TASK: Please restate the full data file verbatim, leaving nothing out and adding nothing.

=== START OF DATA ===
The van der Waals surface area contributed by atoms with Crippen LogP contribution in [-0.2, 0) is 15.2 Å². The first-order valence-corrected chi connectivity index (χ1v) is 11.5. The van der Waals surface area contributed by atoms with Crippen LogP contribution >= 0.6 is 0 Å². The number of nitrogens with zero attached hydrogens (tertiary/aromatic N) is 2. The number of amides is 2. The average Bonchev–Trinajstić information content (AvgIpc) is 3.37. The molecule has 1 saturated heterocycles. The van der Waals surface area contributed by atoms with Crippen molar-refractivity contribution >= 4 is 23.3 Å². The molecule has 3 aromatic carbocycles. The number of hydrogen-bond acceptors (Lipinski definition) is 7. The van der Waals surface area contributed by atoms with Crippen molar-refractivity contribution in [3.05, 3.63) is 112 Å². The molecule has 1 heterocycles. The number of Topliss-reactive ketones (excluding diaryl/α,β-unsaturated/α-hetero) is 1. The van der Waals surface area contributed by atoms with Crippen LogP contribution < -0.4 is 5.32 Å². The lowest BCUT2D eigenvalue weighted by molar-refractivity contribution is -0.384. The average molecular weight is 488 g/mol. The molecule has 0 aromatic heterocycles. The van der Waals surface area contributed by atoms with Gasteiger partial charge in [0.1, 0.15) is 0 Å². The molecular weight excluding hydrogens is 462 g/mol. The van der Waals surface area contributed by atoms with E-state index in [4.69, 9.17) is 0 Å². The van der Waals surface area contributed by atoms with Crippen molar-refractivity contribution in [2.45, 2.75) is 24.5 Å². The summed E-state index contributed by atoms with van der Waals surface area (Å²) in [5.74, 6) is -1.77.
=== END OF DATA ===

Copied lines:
The van der Waals surface area contributed by atoms with Crippen LogP contribution in [-0.2, 0) is 15.2 Å². The first-order valence-corrected chi connectivity index (χ1v) is 11.5. The van der Waals surface area contributed by atoms with Crippen LogP contribution >= 0.6 is 0 Å². The number of nitrogens with zero attached hydrogens (tertiary/aromatic N) is 2. The number of amides is 2. The average Bonchev–Trinajstić information content (AvgIpc) is 3.37. The molecule has 1 saturated heterocycles. The van der Waals surface area contributed by atoms with Crippen molar-refractivity contribution >= 4 is 23.3 Å². The molecule has 3 aromatic carbocycles. The number of hydrogen-bond acceptors (Lipinski definition) is 7. The van der Waals surface area contributed by atoms with Crippen molar-refractivity contribution in [3.05, 3.63) is 112 Å². The molecule has 1 heterocycles. The number of Topliss-reactive ketones (excluding diaryl/α,β-unsaturated/α-hetero) is 1. The van der Waals surface area contributed by atoms with Crippen LogP contribution < -0.4 is 5.32 Å². The lowest BCUT2D eigenvalue weighted by molar-refractivity contribution is -0.384. The average molecular weight is 488 g/mol. The molecule has 0 aromatic heterocycles. The van der Waals surface area contributed by atoms with Gasteiger partial charge in [0.1, 0.15) is 0 Å². The molecular weight excluding hydrogens is 462 g/mol. The van der Waals surface area contributed by atoms with E-state index in [4.69, 9.17) is 0 Å². The van der Waals surface area contributed by atoms with Crippen molar-refractivity contribution in [2.45, 2.75) is 24.5 Å². The summed E-state index contributed by atoms with van der Waals surface area (Å²) in [5.74, 6) is -1.77.